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people working on rocket pad
Artemis Generation building 3D rocket pad.

Moon landings can be risky and blind, due to billowing dust clouds. To assure future successful missions, the National Aeronautics and Space Administration (NASA) issued a challenge to colleges and universities across the nation to propose a plan to launch and land spacecraft on the Moon’s surface without blowing dust and debris on sensitive equipment.

Murai headshot
Vincent Murai

The challenge was met by a team of undergraduate students from 10 colleges and universities that convened during NASA’s L’SPACE (Lucy Student Pipeline Accelerator and Competency Enabler) Virtual Academy, which was held in summer 2019.

Vincent Murai of Kapiʻolani Community College was the only student from Hawaiʻi and only one of two students from a two-year college to make that team, which became known as the Artemis Generation.

“I like being a lab rat for new ideas, so I went for it,” Murai said about his decision to apply for L’SPACE. “Little did I know how important that decision would be.”

Flowering design

The team built a subscale prototype pad using cement-based material and a gantry print system developed by ICON, a 3D printing and robotics company. Eventually, the landing pad could be made from fine, powdery material found on the Moon, called lunar regolith.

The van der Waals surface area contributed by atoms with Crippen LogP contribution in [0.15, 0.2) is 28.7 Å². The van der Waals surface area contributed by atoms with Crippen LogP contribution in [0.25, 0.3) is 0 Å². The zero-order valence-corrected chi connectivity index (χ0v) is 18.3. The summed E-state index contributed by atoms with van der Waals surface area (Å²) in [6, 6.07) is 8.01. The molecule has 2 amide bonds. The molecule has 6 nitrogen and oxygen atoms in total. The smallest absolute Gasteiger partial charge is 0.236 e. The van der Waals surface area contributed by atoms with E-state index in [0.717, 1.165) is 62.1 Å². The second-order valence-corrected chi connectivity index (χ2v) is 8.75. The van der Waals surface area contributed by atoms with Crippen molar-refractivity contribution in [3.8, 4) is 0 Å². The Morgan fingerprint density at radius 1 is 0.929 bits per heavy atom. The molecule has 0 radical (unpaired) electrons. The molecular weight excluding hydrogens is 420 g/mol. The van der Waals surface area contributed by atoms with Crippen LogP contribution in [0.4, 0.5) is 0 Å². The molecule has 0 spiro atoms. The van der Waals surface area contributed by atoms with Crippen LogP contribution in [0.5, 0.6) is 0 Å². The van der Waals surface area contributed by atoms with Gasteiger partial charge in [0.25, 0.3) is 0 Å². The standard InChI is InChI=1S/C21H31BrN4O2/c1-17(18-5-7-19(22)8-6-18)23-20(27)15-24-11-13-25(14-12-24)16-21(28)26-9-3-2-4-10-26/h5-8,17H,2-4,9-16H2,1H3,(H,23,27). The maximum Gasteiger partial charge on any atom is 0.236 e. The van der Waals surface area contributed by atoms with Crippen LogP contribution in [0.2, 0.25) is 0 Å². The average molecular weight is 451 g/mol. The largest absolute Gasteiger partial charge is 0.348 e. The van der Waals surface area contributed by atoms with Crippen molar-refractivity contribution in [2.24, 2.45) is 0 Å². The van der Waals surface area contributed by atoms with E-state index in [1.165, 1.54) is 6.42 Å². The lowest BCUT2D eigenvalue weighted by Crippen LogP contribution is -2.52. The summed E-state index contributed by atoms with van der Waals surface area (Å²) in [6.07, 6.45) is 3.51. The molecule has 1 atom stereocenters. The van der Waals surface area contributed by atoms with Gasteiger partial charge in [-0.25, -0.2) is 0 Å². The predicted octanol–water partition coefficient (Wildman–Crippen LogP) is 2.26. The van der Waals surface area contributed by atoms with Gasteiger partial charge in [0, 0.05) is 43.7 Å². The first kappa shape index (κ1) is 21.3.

rocket pad
Student designed 3D rocket pad.

The team’s design, called the Lunar Plume Alleviation Device (PAD), addresses the problems caused when the force of a rocket’s powerful exhaust contacts the dusty lunar surface. The Lunar PAD uses a series of petal-like channels that send exhaust upward and outward, minimizing the volume of dust expelled during launch and landing.

“It’s very practical, very efficient, and just so happens to also be very beautiful,” Murai said. He plans to earn an associate in science degree with a concentration in engineering from Kapiʻolani CCthis semester, and is already taking classes at the University of Hawaiʻi at Mānoa, where he will major in mechanical engineering with a focus on sustainability.

The team worked hundreds of hours in collaboration with NASA subject-matter experts, beginning with a concept, moving to formulation and eventually to a preliminary design.

ICON’s Head of Design Michael McDaniel said, “This is the first milestone on the journey to making off-world construction a reality, which will allow humanity to stay—not just visit the stars.”

—By Louise Yamamoto

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